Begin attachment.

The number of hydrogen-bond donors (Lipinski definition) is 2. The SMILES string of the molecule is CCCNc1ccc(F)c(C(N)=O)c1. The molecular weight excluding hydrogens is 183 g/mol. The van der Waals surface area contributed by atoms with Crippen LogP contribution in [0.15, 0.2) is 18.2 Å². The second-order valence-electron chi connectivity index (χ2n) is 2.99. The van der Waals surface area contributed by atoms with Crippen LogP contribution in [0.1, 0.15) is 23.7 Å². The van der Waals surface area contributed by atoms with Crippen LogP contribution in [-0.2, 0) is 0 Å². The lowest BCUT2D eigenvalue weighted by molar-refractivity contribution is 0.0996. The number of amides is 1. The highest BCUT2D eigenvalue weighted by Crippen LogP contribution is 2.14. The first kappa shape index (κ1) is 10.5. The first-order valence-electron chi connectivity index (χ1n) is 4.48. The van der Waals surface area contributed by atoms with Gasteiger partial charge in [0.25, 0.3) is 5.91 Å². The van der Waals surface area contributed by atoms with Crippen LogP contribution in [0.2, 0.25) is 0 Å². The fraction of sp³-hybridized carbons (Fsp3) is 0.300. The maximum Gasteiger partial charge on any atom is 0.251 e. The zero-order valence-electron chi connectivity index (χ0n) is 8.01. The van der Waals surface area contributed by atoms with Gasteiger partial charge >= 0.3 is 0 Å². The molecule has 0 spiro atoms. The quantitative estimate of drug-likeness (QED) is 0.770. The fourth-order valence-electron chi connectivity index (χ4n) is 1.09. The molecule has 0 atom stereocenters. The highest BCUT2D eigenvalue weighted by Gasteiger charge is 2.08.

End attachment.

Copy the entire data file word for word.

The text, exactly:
The number of hydrogen-bond donors (Lipinski definition) is 2. The SMILES string of the molecule is CCCNc1ccc(F)c(C(N)=O)c1. The molecular weight excluding hydrogens is 183 g/mol. The van der Waals surface area contributed by atoms with Crippen LogP contribution in [0.15, 0.2) is 18.2 Å². The second-order valence-electron chi connectivity index (χ2n) is 2.99. The van der Waals surface area contributed by atoms with Crippen LogP contribution in [0.1, 0.15) is 23.7 Å². The van der Waals surface area contributed by atoms with Crippen LogP contribution in [-0.2, 0) is 0 Å². The lowest BCUT2D eigenvalue weighted by molar-refractivity contribution is 0.0996. The number of amides is 1. The highest BCUT2D eigenvalue weighted by Crippen LogP contribution is 2.14. The first kappa shape index (κ1) is 10.5. The first-order valence-electron chi connectivity index (χ1n) is 4.48. The van der Waals surface area contributed by atoms with Gasteiger partial charge in [0.25, 0.3) is 5.91 Å². The van der Waals surface area contributed by atoms with Crippen LogP contribution in [0.2, 0.25) is 0 Å². The fraction of sp³-hybridized carbons (Fsp3) is 0.300. The maximum Gasteiger partial charge on any atom is 0.251 e. The zero-order valence-electron chi connectivity index (χ0n) is 8.01. The van der Waals surface area contributed by atoms with Gasteiger partial charge >= 0.3 is 0 Å². The molecule has 0 spiro atoms. The quantitative estimate of drug-likeness (QED) is 0.770. The fourth-order valence-electron chi connectivity index (χ4n) is 1.09. The molecule has 0 atom stereocenters. The highest BCUT2D eigenvalue weighted by Gasteiger charge is 2.08.